Stress-free Moving Tips

When selling a home, we always seem to have extra stuff we don’t want to take, i.e. furniture we won’t use or household goods to get rid of. Having gone through the selling process myself recently, this is fresh in my mind so I had to write about the best ways to get rid of pre-move stuff.

For large items like furniture, you can do a few things:

  1. Advertise them for sale on Craigslist. You can usually expect a higher price than you would get selling them at a garage sale, but be prepared. You won’t get top dollar for them on this site, and many buyers who shop here are looking for a deal!
  2. Consign them for sale. If it’s high end furniture, you can call a local consignment shop and get them to put it in their store. This usually brings in a higher price for each item, but the stuff has to be in great shape since consignment stores are particular about condition. We’ve got a local one in Colorado Springs called The Consignment Gallery. They will even come and pick it up for you, at their cost. You only owe them $35 as reimbursement once the item sells.
  3. Donate them to the ARC or Goodwill. Both charities have a curb-side pick-up service, free of charge! They will ask you to place the items on the curb the day prior. And that’s it. They come by and get your unwanted items for you. The local number to call for ARC pick-ups is 303-238-5263.

 

All of these came in very handy during my recent move. After all, who wants the added stress of moving all of that unwanted stuff? 

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5 Tips to Get Great Listing Photographs of Your Home

Kitchen

oneFind Something Else To Do - It is tempting to want to stick around and help point out the best angles for the photographer, but resist that temptation. Photographers often work best when left alone with the agent to stage and showcase the best features of your home.

twoPick Up, Pick Up, Pick Up - All homes show best with the minimum amount of "stuff" in them. Miscellaneous items (including toys) tend to detract from the size and feel of the room. Pick up items on counters, tables, bathrooms and any horizontal surface and stash them away before the photographer arrives.

threeLight 'Em Up - Lighting is a photographer's best friend when it comes to interior photography. Check to make sure that all of the bulbs in your lights are working and match with their partners. A chandelier with 3 cool bulbs, 1 warm bulb and 1 burned out bulb doesn't make the right impression.

fourDon't Forget the Backyard - The backyard is often one of the most important "rooms". Do a quick rake of leaves and sweep of walkways and decks before the photographer arrives. Stash any moveable toys, garden equipment and sports equipment to an out of sight location. Remember, Buyers want to see the potential of the yard, not remnants of your last barbeque.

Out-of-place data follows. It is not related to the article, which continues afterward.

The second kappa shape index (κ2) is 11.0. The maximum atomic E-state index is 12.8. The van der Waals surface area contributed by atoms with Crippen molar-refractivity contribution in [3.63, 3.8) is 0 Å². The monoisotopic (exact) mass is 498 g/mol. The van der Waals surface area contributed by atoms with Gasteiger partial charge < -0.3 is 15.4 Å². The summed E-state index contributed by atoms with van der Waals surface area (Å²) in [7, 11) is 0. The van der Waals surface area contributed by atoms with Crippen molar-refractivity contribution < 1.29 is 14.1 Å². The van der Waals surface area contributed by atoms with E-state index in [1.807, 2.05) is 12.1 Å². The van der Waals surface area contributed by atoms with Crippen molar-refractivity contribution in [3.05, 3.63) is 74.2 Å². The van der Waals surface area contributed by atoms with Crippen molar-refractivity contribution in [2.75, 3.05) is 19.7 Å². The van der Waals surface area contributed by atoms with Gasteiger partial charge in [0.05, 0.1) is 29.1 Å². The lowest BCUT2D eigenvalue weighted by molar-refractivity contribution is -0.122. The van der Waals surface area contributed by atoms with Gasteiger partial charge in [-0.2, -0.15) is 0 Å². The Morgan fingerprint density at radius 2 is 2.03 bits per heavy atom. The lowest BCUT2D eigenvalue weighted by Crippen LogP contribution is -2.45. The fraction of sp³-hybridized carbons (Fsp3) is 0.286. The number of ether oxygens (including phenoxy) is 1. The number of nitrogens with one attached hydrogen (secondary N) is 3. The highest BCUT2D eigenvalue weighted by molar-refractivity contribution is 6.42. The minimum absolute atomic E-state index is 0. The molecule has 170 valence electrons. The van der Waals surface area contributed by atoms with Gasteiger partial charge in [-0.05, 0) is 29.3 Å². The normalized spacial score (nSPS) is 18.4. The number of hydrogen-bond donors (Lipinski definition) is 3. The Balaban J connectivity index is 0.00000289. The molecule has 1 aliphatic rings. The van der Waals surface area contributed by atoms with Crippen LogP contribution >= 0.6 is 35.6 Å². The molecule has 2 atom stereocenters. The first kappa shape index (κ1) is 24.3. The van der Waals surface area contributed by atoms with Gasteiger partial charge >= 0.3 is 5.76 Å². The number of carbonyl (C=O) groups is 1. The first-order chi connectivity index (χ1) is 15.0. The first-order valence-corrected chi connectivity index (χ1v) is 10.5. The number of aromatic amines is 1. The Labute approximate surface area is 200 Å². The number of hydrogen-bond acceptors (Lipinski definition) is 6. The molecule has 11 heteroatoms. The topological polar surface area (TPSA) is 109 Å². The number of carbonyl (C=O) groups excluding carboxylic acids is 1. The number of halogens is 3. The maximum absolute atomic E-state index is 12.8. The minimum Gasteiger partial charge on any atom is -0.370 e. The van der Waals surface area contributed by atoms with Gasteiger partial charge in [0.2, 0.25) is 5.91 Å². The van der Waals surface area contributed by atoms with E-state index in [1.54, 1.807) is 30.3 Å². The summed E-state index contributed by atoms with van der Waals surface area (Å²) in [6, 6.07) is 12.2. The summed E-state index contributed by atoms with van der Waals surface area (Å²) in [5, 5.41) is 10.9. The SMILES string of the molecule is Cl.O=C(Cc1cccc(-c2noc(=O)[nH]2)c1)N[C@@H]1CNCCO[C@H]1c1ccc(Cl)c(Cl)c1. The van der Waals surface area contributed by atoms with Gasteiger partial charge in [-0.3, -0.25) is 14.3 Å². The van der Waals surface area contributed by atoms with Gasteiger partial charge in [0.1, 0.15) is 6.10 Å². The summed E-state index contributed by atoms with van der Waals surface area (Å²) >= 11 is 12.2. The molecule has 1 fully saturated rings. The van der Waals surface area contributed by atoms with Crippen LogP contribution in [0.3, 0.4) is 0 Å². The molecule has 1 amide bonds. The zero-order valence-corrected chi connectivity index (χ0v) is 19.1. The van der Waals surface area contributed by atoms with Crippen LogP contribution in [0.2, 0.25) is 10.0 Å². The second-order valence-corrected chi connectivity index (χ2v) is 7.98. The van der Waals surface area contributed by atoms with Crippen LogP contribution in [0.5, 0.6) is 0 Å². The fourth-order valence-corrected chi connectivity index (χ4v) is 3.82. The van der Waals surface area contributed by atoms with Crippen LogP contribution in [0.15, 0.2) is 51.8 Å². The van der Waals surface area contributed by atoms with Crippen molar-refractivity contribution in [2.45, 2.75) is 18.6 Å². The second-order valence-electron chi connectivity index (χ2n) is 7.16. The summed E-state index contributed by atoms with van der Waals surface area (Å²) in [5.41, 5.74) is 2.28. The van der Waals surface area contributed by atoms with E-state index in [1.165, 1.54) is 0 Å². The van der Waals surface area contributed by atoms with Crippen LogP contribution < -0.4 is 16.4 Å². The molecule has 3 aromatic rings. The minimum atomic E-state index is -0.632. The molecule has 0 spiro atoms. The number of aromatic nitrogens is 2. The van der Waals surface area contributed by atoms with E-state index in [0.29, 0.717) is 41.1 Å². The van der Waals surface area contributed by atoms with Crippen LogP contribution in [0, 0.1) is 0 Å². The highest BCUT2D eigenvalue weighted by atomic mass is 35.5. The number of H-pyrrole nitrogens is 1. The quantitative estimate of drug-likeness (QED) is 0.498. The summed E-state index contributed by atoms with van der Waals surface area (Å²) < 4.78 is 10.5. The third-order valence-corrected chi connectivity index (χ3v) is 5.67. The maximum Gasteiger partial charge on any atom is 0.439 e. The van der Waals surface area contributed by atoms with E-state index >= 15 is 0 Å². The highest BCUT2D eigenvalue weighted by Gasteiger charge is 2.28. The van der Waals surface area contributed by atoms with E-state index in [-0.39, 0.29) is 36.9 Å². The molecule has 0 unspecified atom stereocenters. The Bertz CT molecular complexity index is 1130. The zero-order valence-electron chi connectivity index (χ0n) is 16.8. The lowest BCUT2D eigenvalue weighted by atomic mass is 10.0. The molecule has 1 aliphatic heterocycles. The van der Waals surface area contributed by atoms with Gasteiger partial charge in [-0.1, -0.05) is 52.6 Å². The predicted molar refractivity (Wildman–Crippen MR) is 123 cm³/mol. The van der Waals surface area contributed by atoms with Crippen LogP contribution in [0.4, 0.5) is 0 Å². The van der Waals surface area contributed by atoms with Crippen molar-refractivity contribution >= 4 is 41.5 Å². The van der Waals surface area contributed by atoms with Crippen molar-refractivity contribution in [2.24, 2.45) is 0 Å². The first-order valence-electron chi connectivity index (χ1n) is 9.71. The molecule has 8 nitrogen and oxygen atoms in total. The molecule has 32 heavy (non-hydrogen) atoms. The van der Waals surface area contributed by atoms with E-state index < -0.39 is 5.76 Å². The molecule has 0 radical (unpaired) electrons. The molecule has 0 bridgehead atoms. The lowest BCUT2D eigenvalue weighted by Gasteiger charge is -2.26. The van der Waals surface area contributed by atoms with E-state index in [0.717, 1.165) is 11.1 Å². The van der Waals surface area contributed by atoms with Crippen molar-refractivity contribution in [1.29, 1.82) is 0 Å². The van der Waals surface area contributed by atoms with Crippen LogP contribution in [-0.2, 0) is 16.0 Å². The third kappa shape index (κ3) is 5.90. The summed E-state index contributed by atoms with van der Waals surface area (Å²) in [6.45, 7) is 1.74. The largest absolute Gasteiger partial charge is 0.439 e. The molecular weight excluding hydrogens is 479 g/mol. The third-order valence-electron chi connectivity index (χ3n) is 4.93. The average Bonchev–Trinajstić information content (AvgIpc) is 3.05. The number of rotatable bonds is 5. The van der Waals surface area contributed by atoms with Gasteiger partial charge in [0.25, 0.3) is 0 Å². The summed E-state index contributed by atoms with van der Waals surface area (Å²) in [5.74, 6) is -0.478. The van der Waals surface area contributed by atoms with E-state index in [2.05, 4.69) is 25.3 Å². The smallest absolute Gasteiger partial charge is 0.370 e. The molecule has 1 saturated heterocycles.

fiveMinimize Holiday Decor - Your Halloween decorations might be the best on the block, but when it comes to showcasing your home, holiday decor should stay in the closet. Keep in mind that displaying holiday items not only distracts from the important features of your home, but the carved pumpkins or elf on a shelf are permanent clues in the photographs as to when your home went on the market.

 

If you are still looking for additional suggestions, check out our featured homes on SpringsHomes.com. We have invested a lot of time and experience in fine tuning our real estate photographs and take a lot of pride in our work. Houzz.com is also another good resource to become inspired to make your home look its best.

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5904 Coffee Rd - Sweet Deal

I wish I had 25 of this house to sell. This great 2-story is on a nice corner lot in Woodmen Hills, nestled nicely in the neighborhood, but very close to grocery and other convenient shopping. 

The owners have taken great care of it, to include updating main level flooring to a gorgeous wood-laminate with plenty of style! 

 

The living room is vaulted to a small loft niche.... it's also open to the kitchen / dining area with high ceilings, creating a nice feeling of space. The kitchen walks out to a small deck, pavestone patio, and gazebo all in a generous yard... plus there's a dog run. 

 

The upper level includes a master with attached bath, plus 2 additional bedrooms and hall bath. 

For more photos, video and details visit... http://7904coffeeroad.com/  or give Brooke a call at 719-229-8143 

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New, Easier-to-Understand Paperwork for Homebuyers

RESPATILA